Biden spoke to
‘Keep the faith,’ Biden told Voelkert, of Roseville, who lost her job at a California clothing company Stitch Fix last summer.
‘I was laid off in July. My company had reorganized because of COVID,’ she told Biden in their one-on-one call – which was captured on
President Joe Biden launched a new feature to communicate ‘directly’ with Americans by phoning a California woman who lost her job last summer
‘It’s the first time I’ve been laid off in my life,’ she told the president. ‘On Facebook I connect with others who are going through the same thing.’
‘I admire your sense of responsibility to desire to work,’ Biden told her.
The weekly format allows Biden the chance to share his trademark empathy with struggling Americans – even after coronavirus restrictions have kept him from wading into crowds like he did during the early part of his campaign.
The call went out on the White House Facebook page, Twitter, Instagram, and YouTube, and Instagram. It was backed by a soft musical soundtrack, and showed the president seated at the Resolute Desk in the Oval Office.
‘The President will be speaking to those affected by the pandemic regularly,’ according to the White House. It was not immediately known how long the exchange took for the cut-down two-and-a-half minute video.
Biden was willing to put aside one bit of guidance from health officials by flying to his Wilmington home Super Bowl weekend to watch the game with his family and pick up some things for his new residence at the White House. He was at his Delaware home when the video got released.
The California woman, identified only as ‘Michele,’ lost her job in July
Biden recalled what he said his father told him about the importance of a job
‘It’s just been a tough time as far as trying to find work,’ she told him. In the edited conversation, Michele expressed gratitude Biden was focusing on the pandemic.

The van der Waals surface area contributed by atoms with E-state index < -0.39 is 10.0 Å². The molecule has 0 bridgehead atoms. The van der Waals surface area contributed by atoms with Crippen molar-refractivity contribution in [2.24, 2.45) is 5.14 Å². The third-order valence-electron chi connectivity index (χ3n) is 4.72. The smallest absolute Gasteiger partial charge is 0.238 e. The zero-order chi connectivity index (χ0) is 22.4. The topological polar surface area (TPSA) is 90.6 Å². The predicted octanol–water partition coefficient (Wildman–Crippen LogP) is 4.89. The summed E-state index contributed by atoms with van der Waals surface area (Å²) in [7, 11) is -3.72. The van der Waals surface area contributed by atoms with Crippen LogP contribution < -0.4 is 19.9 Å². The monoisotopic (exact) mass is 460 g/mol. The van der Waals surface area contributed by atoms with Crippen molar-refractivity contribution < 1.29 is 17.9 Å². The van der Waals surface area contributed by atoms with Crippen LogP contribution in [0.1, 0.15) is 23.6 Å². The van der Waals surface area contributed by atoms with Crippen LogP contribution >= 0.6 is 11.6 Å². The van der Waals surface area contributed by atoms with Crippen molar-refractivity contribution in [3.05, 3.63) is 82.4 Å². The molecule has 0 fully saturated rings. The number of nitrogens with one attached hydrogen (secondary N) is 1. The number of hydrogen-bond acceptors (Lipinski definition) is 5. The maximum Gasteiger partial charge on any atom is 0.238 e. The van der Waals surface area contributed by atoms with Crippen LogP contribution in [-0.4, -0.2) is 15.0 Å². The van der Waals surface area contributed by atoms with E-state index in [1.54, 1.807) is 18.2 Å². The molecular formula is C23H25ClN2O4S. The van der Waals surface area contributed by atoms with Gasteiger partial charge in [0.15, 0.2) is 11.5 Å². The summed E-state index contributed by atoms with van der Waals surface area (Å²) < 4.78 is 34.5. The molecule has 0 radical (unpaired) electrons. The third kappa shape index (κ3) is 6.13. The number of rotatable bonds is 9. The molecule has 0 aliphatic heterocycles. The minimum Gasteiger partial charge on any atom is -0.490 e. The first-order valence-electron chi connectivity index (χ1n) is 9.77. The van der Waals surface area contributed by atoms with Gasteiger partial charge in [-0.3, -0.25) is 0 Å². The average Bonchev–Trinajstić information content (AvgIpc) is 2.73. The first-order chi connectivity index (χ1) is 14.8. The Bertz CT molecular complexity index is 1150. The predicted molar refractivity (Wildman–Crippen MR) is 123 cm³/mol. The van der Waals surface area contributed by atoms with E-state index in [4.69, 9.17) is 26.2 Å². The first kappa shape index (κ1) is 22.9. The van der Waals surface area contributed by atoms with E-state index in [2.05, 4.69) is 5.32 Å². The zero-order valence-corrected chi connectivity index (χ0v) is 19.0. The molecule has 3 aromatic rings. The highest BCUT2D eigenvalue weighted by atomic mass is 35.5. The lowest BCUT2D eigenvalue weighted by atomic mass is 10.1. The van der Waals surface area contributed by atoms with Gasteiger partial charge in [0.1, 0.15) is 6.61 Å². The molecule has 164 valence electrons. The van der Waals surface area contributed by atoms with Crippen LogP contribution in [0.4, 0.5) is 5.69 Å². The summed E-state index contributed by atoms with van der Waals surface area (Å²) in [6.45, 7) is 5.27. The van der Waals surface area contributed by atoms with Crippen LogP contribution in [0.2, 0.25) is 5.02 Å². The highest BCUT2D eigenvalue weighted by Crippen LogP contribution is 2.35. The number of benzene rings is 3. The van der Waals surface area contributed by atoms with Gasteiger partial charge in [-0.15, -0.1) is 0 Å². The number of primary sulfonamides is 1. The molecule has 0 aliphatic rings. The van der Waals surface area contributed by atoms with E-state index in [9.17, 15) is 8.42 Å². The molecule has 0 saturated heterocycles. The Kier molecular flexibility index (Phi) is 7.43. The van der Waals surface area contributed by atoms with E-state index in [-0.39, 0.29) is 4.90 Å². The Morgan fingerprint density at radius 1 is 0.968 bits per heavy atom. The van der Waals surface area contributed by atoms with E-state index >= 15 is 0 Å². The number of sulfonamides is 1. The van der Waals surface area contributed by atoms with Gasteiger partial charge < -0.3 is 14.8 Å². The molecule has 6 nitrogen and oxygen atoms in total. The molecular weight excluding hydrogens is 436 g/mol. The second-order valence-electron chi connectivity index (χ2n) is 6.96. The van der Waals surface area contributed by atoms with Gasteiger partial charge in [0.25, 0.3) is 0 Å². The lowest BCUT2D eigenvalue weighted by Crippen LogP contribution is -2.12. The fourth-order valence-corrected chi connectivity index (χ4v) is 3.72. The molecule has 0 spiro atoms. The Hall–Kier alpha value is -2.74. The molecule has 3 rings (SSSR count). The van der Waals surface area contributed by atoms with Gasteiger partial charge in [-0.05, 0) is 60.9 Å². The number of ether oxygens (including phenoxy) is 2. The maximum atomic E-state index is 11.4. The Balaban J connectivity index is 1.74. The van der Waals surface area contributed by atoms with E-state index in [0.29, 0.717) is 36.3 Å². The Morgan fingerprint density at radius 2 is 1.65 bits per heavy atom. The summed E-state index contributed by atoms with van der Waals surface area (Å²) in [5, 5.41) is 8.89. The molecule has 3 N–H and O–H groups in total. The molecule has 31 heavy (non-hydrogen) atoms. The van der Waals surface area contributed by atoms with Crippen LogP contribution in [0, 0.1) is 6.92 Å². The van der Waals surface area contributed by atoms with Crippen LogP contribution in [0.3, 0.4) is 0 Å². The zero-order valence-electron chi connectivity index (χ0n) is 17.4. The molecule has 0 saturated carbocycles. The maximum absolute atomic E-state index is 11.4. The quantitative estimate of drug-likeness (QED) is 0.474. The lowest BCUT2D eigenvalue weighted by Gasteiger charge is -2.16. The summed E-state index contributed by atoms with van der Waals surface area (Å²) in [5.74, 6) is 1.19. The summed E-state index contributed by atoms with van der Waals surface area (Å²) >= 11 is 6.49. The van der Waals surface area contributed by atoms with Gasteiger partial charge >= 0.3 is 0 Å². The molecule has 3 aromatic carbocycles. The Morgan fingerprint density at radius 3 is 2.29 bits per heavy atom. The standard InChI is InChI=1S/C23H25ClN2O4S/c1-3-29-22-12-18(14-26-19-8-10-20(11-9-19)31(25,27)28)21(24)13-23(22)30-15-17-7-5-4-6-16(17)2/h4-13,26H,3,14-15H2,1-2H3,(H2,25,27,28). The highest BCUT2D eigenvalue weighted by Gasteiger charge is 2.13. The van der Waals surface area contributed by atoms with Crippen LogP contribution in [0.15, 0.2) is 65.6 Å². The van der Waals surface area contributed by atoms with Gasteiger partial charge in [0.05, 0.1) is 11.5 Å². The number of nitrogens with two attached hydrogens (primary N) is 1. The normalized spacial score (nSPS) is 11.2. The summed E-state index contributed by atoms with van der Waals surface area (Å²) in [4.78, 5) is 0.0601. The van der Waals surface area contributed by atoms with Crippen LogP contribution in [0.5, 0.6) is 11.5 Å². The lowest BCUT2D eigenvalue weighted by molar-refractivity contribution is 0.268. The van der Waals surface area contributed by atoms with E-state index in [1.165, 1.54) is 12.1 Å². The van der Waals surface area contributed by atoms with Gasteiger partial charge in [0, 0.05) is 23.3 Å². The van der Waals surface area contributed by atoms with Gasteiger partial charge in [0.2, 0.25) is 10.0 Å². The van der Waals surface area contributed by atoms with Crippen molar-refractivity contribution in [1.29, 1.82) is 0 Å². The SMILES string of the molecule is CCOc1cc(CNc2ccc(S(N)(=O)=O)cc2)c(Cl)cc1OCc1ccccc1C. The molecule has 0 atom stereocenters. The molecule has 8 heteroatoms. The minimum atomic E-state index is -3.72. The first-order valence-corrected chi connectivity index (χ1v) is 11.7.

‘I’ve been saying a long time the idea that we think we will keep businesses open and moving and thriving without dealing with this pandemic is just a non-starter,’ he told her.
He repeated a campaign refrain about advice from his father, who had to uproot the family after losing a job during Biden’s youth. ‘Working is just part of who you are. my dad used to say jobs about a lot more to paycheck, … It’s about respect, it’s about your place in the community,’ Biden told her.
The zoom-era call provides a new twist on another presidential tradition dating back to Franklin Delano Roosevelt’s radio address and the weekly speeches filed by a skein of presidents since. They rarely make big news, but offer a way to presidents to communicate by going around the filter of the press.
‘We’re putting together a plan that provides for emergency relief to people in desperate need now, with everything from mortgage payments to unemployment insurance to rental subsidies to food security for children and supervised for small and medium sized businesses to be open,’ Biden said, a day after the House and Senate passed a budget resolution allowing him to move his $1.9 trillion relief plan even without Republican votes.
‘I think we’re gonna get 100 million shots, in the next 100 days in people’s arms,’ Biden said, touting a vaccine goal that some experts are already saying needs to be made even more ambitious in light of new virus variants.
There was a bright spot for Michelle, whose daughter also got to chat with the new president.
‘I finally got my parents in appointment they’re getting their vaccines today,’ she told him. ‘Oh, great. Great, great, great, Biden told her. The president himself got his second vaccine dose before taking office.
According to the White House, the call is ‘a new effort for the President to regularly communicate directly with the American people.’
It says Michelle lives in Roseville, California and lost her job at a start-up clothing store.